Stetson 23rd in nation for service
A national rating system that focuses on how well colleges and universities contribute to the public good in the areas of service, research and social mobility has selected Stetson University as the top-rated four-year school in Florida.
Stetson is ranked No. 23 nationally in Washington Monthly magazine’s “Top 50 Master’s Universities” for universities with bachelor’s and master’s degree programs.
The ratings, released this week at www.washingtonmonthly.com/college_guide, rank colleges and universities in five different categories – Top 30 National Universities, Top 30 Liberal Arts Colleges, Top 50 Master’s Universities, Top 50 Community Colleges and Top 50 Baccalaureate Colleges.
“At Stetson, our students are working to prepare themselves to be active, engaged members of their communities, leaders who can take rigorous academic theory and use it to solve the practical challenges of life,” said Dr. Greg Sapp, the Hal S. Marchman Chair of Civic and Social Responsibility and associate professor of religious studies. “The Washington Monthly’s national ranking of Stetson recognizes the wonderful work our students do in the community and Stetson’s commitment to supporting them.”
The magazine describes its guide as “a different kind of college ranking” – one that values recruitment and graduation of low-income students, cutting-edge scholarship, community service and graduates making a positive difference in the world. The rankings are based on data including how many alumni go on to serve in the U.S. military and Peace Corps, how many hours students volunteer in their community, how many graduates go on to earn doctorate degrees, how many students are low income (receiving the federal Pell Grant) and how many scholarship dollars are linked to service. More than a third of Stetson students are first-generation college students.
“Colleges and universities do as much to shape the future as any institutions you can think of,” the magazine said. “They conduct cutting-edge research that drives economic growth, provide upward mobility to people of humble birth, and mold the characters of tomorrow’s leaders.”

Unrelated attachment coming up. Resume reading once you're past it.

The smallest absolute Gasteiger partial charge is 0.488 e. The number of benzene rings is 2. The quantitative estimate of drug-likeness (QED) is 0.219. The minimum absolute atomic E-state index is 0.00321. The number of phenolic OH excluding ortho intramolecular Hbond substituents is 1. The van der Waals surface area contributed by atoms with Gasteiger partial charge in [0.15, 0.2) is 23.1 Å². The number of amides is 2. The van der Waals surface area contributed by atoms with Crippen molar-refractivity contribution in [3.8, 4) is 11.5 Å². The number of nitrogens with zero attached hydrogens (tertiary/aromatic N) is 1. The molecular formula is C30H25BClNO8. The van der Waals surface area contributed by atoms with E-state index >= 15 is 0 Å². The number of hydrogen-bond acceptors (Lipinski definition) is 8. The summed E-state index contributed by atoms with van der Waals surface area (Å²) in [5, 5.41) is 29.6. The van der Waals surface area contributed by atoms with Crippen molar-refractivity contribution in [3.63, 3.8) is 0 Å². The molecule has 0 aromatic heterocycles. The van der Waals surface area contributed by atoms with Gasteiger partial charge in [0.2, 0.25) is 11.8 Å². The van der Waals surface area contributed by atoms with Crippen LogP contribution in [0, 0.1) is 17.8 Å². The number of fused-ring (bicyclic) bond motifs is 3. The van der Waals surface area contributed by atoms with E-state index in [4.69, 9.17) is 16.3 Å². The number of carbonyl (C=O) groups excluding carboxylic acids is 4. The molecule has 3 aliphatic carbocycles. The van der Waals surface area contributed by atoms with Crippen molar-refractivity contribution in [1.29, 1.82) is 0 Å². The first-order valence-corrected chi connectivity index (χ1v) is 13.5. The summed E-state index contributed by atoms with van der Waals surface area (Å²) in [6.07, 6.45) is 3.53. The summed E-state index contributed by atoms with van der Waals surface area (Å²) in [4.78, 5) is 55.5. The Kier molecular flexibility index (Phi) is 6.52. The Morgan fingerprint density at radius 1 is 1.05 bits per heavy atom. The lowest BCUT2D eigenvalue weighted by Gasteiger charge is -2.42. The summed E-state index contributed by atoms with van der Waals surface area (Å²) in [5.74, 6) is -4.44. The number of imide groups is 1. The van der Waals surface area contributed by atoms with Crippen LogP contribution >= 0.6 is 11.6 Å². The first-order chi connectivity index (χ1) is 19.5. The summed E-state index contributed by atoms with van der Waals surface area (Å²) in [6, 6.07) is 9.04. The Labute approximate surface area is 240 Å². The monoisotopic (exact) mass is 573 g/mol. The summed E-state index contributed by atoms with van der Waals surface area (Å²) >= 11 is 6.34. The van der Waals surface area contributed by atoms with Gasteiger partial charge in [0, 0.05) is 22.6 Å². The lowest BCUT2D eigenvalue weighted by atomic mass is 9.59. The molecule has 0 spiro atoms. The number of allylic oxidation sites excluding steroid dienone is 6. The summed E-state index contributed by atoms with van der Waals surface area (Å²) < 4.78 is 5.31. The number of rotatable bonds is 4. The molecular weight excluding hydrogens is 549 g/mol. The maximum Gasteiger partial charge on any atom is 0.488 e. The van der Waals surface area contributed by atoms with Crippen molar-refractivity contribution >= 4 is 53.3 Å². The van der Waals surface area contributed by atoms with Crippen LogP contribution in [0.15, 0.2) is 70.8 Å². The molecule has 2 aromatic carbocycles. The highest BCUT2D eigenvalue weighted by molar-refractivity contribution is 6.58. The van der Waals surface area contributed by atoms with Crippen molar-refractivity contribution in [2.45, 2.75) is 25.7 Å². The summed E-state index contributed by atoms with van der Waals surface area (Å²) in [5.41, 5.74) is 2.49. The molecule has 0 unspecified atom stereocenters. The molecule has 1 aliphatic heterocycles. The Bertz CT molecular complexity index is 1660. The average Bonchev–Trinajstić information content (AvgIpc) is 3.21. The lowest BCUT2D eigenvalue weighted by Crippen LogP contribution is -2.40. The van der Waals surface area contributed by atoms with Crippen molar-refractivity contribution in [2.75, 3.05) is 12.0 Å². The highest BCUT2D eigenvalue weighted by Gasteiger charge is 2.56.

Stetson has a strong commitment to service learning and civic engagement through its academic courses, and many student organizations provide service to the community through extracurricular activities. Students, faculty and staff typically provide more than 100,000 hours of service each academic year.
“Too often ‘academic’ is equated with ‘irrelevant.’ At Stetson, we work to make students’ academic preparation relevant by providing opportunities for them to see the theory come to life in the engagement of their community while they are taking courses,” Sapp said. “Seeing academic theory in practice tends to help students understand the theory at a deeper level and also allows them to apply the theory in more than one context. Our goal is for our graduates to become engaged members of their communities having a positive effect on those communities.”
Through service learning within the university’s academic program, faculty members involve their students in the community to address real-world problems. Student outreach includes counseling low-income entrepreneurs through the CHOMI Microcredit program, studying invasive species in Blue Spring, running a deliberative democracy campaign, and implementing community youth programs based on residents’ needs. At the College of Law in Gulfport/St. Petersburg and Tampa, all students dopro bono service.
The university also has hosted a number of conferences, including the Bonner Summer Leadership Institute in 2009, and has been selected to host the 2011 IMPACT Conference, a national conference focusing on service, social justice and advocacy, next spring.
Through a partnership with the philanthropic Corella & Bertram F. Bonner Foundation of Princeton, N.J., Stetson supports an active Bonner Scholars program that involves undergraduates in service learning, community engagement and leadership training. Stetson is the only Bonner school in Florida.